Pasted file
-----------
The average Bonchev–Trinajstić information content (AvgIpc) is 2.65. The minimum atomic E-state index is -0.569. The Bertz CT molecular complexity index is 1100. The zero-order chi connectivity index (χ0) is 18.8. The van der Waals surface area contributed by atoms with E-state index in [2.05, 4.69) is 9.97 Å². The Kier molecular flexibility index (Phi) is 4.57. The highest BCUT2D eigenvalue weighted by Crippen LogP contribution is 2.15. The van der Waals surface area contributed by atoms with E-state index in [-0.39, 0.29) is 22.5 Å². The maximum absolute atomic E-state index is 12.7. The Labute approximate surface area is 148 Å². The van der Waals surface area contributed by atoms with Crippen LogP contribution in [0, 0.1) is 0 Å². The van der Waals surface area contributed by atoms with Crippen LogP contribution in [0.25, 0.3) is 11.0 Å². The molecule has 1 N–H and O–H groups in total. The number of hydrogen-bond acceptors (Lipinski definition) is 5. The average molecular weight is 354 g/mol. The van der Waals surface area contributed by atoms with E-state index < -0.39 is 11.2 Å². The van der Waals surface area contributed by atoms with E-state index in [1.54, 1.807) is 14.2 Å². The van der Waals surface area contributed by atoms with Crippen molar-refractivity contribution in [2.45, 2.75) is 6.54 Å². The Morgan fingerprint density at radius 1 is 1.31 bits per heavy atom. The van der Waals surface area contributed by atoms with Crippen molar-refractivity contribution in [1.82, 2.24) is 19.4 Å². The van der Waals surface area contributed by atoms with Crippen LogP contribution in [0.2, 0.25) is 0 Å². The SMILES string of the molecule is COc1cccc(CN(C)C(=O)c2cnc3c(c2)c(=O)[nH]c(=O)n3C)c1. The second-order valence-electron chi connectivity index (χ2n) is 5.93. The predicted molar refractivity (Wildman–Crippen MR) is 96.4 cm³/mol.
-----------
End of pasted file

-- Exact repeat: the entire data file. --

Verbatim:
The average Bonchev–Trinajstić information content (AvgIpc) is 2.65. The minimum atomic E-state index is -0.569. The Bertz CT molecular complexity index is 1100. The zero-order chi connectivity index (χ0) is 18.8. The van der Waals surface area contributed by atoms with E-state index in [2.05, 4.69) is 9.97 Å². The Kier molecular flexibility index (Phi) is 4.57. The highest BCUT2D eigenvalue weighted by Crippen LogP contribution is 2.15. The van der Waals surface area contributed by atoms with E-state index in [-0.39, 0.29) is 22.5 Å². The maximum absolute atomic E-state index is 12.7. The Labute approximate surface area is 148 Å². The van der Waals surface area contributed by atoms with Crippen LogP contribution in [0, 0.1) is 0 Å². The van der Waals surface area contributed by atoms with Crippen LogP contribution in [0.25, 0.3) is 11.0 Å². The molecule has 1 N–H and O–H groups in total. The number of hydrogen-bond acceptors (Lipinski definition) is 5. The average molecular weight is 354 g/mol. The van der Waals surface area contributed by atoms with E-state index < -0.39 is 11.2 Å². The van der Waals surface area contributed by atoms with E-state index in [1.54, 1.807) is 14.2 Å². The van der Waals surface area contributed by atoms with Crippen molar-refractivity contribution in [2.45, 2.75) is 6.54 Å². The Morgan fingerprint density at radius 1 is 1.31 bits per heavy atom. The van der Waals surface area contributed by atoms with Crippen molar-refractivity contribution in [1.82, 2.24) is 19.4 Å². The van der Waals surface area contributed by atoms with Crippen LogP contribution in [0.2, 0.25) is 0 Å². The SMILES string of the molecule is COc1cccc(CN(C)C(=O)c2cnc3c(c2)c(=O)[nH]c(=O)n3C)c1. The second-order valence-electron chi connectivity index (χ2n) is 5.93. The predicted molar refractivity (Wildman–Crippen MR) is 96.4 cm³/mol.